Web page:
Monday, July 29, 2013

England {day 8}

Not a lot to show for this day because we spent the morning packing and tidying the flat and then took the train back to France. But we snuck in a couple last fun things.

First, breakfast at a restaurant near our flat. Thomas got to have his favorite full English breakfast one more time.

And THEN, just before heading to St. Pancras to catch our train, we stopped by King's Cross Station (conveniently just across the street) so I could get my picture taken at Platform 9 3/4. 
waiting for my turn
There are plenty of Harry Potter tours in London and Oxford too, but they are tours of locations where the movies were filmed. Since I prefer to pretend the movies don't exist, none of those even remotely interested me. This, however, is a legitimate Harry Potter site.

There were people there from some shop in the station where they try to sell you the picture they take of you. This is only worth mentioning because they give everyone their choice of Hogwarts scarves to wear for their picture. It was a tough choice between Gryffindor and Ravenclaw.

The guys with the scarves also toss your scarf up in the air so you can look like you're in motion going through the barrier, ha ha.

Once I got my picture, it was sadly time to say good bye to England. We took the train back through the Chunnel, back to Paris, and then caught another to Gien. It was so sad to leave, but at the same time so exciting to have Mr. James waiting for us at the train station. He was SO cute and excited to have Mommy and Daddy back. Never having left him before, I had also never gotten to have a reunion with him, and that was extremely sweet.

It was nearly the perfect week, the perfect introduction to London and England. There are many things I'd still like to do and see and plenty of things I'd love to do again. I can't wait until the next time I get a chance to travel there.

England {day 7}

Our last full day in England started out with a wonderful visit to St. Paul's Cathedral.
that's me way down on the bottom
I LOVED St. Paul's. My favorite church we saw in London, hands down. We couldn't take pictures inside, but if you haven't been there, just trust me that it is breathtakingly beautiful. Really just stunning. The vibrant color of the ceiling mosaics and the vastness of the dome particularly impressed me. Unlike Westminster, where you cannot walk without stepping on graves, St. Paul's has a separate crypt in the lower level. I so wish we could have taken pictures there because the two biggest tombs are the Duke of Wellington's and Horatio Nelson's, and a picture of Thomas with either of them would have been priceless. After our visit to the crypt, we climbed the dome. Thomas is extremely afraid of heights and I told him he did not have to go with me, but he decided to do it anyway. There are three levels to which you can climb, and we did all of them. St. Paul's website shows just how high we went. The first level, The Whispering Gallery, is inside so we have no pictures of that, but the other two levels were outside. The second level, The Stone Gallery, has tall enough and thick enough barriers that Thomas was fine there.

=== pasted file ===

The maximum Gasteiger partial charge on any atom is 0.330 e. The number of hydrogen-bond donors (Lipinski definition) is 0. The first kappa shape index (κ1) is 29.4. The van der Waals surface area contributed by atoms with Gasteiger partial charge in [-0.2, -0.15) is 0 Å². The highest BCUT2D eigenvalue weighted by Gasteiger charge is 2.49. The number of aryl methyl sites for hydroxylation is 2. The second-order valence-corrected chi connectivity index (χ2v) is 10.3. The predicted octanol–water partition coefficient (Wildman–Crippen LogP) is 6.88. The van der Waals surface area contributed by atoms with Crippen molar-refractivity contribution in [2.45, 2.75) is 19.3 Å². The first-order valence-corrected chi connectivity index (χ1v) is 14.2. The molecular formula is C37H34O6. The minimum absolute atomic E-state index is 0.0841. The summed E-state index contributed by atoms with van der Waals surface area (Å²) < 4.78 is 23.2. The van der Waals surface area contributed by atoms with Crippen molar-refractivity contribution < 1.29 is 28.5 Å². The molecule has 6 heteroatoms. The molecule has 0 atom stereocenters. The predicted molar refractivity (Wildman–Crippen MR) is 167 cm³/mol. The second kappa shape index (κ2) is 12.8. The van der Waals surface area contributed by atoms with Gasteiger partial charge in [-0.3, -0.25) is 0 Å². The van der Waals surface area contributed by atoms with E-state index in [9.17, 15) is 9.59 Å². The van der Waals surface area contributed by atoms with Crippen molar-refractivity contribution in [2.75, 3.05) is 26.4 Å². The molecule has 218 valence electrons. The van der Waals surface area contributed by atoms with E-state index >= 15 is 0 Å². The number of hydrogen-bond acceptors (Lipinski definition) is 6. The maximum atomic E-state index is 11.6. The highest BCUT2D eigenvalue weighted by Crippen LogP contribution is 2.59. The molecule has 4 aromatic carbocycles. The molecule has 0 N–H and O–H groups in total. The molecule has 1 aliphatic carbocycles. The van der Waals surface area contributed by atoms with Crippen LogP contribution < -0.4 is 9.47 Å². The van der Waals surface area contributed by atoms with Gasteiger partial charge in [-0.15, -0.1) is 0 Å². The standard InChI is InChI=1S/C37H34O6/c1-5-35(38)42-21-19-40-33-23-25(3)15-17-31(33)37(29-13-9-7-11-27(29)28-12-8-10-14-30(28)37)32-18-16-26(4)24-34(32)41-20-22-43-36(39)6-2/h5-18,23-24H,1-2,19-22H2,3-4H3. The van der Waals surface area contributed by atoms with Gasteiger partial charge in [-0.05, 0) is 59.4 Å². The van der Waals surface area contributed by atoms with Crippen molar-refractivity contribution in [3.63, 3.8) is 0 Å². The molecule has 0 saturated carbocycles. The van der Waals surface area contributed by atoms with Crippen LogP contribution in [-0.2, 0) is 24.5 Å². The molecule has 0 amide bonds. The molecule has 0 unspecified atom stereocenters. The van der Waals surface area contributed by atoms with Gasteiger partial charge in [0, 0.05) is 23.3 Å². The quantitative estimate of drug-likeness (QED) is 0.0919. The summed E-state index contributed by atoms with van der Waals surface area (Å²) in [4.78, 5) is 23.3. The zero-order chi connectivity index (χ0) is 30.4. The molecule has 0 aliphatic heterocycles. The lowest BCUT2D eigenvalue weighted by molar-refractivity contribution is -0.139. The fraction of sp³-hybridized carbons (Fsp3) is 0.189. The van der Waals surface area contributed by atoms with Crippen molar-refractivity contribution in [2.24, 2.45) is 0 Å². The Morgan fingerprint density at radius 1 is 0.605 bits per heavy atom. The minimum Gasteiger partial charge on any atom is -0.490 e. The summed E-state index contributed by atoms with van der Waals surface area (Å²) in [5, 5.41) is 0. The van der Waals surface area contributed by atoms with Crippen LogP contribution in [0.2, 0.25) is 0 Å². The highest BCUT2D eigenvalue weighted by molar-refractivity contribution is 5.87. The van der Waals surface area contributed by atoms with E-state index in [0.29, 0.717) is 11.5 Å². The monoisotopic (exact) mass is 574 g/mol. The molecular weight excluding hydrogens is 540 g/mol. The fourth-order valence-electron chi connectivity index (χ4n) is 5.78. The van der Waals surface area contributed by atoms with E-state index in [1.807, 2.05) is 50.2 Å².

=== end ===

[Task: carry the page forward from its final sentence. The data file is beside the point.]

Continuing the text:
beautiful views of London
The Golden Gallery, the very highest level, had no such barriers, just a much smaller fence and an extremely narrow walkway around the dome. Thomas was terrified out of his wits (I was a little scared too, but compared to Thomas, it is barely worth mentioning).
Poor Thomas. I told him he didn't have to come.
and a view from the very top.
 I wish we could have taken a guided tour of St. Paul's, but we got there at the wrong time for that. Otherwise it was an entirely successful visit. Our next plans, however, were decidedly unsuccessful. I spent a ton of time at home before we left planning each day of our trip, everywhere we wanted to go and everything we wanted to see so nothing would be left out. Up until this point, we had followed it almost exactly. After St. Paul's we were supposed to go on an Oscar Wilde walking tour, but we lingered at the cathedral too long and didn't make it in time. So that was too bad, but not a huge deal. The next item on our agenda was a tour of Parliament, so we went straight there instead, only to discover that they had already sold all the tickets for the day. When researching for the trip, I had seen no information anywhere that suggested they only had a limited number of tickets. I was SUPER bummed, especially because they only give tours on Saturdays so there was no way we could try and go the next day before our train left or anything.
Thomas outside Parliament just before getting our bad news
So that is definitely on the list of things to do next time. Instead, we ended up going to Abbey Road to take a picture of me crossing the street.